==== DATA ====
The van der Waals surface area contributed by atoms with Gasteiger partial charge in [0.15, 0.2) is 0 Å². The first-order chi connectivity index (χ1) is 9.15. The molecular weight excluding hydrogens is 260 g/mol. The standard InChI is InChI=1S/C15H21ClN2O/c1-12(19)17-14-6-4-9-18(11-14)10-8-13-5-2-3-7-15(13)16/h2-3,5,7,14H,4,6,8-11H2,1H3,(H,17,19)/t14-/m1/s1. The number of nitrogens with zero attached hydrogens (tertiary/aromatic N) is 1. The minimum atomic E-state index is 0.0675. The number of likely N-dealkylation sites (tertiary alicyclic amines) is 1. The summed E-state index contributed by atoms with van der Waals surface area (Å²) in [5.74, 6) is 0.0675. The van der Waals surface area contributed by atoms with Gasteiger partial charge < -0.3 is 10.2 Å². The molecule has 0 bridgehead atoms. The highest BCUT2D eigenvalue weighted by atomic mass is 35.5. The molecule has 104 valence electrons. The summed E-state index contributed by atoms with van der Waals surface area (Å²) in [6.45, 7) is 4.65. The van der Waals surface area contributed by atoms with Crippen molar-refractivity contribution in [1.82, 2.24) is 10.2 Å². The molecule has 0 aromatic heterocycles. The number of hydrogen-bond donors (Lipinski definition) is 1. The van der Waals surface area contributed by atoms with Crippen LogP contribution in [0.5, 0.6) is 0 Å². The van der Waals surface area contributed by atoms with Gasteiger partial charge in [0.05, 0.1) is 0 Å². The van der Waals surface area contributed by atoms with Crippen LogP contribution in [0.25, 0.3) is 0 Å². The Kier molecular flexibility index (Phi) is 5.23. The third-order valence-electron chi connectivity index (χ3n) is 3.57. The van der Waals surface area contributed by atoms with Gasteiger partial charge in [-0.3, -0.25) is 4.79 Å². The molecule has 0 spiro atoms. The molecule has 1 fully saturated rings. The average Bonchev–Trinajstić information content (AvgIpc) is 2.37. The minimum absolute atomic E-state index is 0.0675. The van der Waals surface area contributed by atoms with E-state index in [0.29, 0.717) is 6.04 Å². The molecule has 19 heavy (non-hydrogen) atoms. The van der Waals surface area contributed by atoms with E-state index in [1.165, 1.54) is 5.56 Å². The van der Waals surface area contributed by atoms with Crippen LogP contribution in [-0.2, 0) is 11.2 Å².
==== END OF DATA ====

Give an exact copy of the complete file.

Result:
The van der Waals surface area contributed by atoms with Gasteiger partial charge in [0.15, 0.2) is 0 Å². The first-order chi connectivity index (χ1) is 9.15. The molecular weight excluding hydrogens is 260 g/mol. The standard InChI is InChI=1S/C15H21ClN2O/c1-12(19)17-14-6-4-9-18(11-14)10-8-13-5-2-3-7-15(13)16/h2-3,5,7,14H,4,6,8-11H2,1H3,(H,17,19)/t14-/m1/s1. The number of nitrogens with zero attached hydrogens (tertiary/aromatic N) is 1. The minimum atomic E-state index is 0.0675. The number of likely N-dealkylation sites (tertiary alicyclic amines) is 1. The summed E-state index contributed by atoms with van der Waals surface area (Å²) in [5.74, 6) is 0.0675. The van der Waals surface area contributed by atoms with Gasteiger partial charge < -0.3 is 10.2 Å². The molecule has 0 bridgehead atoms. The highest BCUT2D eigenvalue weighted by atomic mass is 35.5. The molecule has 104 valence electrons. The summed E-state index contributed by atoms with van der Waals surface area (Å²) in [6.45, 7) is 4.65. The van der Waals surface area contributed by atoms with Crippen molar-refractivity contribution in [1.82, 2.24) is 10.2 Å². The molecule has 0 aromatic heterocycles. The number of hydrogen-bond donors (Lipinski definition) is 1. The van der Waals surface area contributed by atoms with Crippen LogP contribution in [0.5, 0.6) is 0 Å². The van der Waals surface area contributed by atoms with Gasteiger partial charge in [0.05, 0.1) is 0 Å². The van der Waals surface area contributed by atoms with Crippen LogP contribution in [0.25, 0.3) is 0 Å². The Kier molecular flexibility index (Phi) is 5.23. The third-order valence-electron chi connectivity index (χ3n) is 3.57. The van der Waals surface area contributed by atoms with Gasteiger partial charge in [-0.3, -0.25) is 4.79 Å². The molecule has 0 spiro atoms. The molecule has 1 fully saturated rings. The average Bonchev–Trinajstić information content (AvgIpc) is 2.37. The minimum absolute atomic E-state index is 0.0675. The van der Waals surface area contributed by atoms with E-state index in [0.29, 0.717) is 6.04 Å². The molecule has 19 heavy (non-hydrogen) atoms. The van der Waals surface area contributed by atoms with E-state index in [1.165, 1.54) is 5.56 Å². The van der Waals surface area contributed by atoms with Crippen LogP contribution in [-0.2, 0) is 11.2 Å².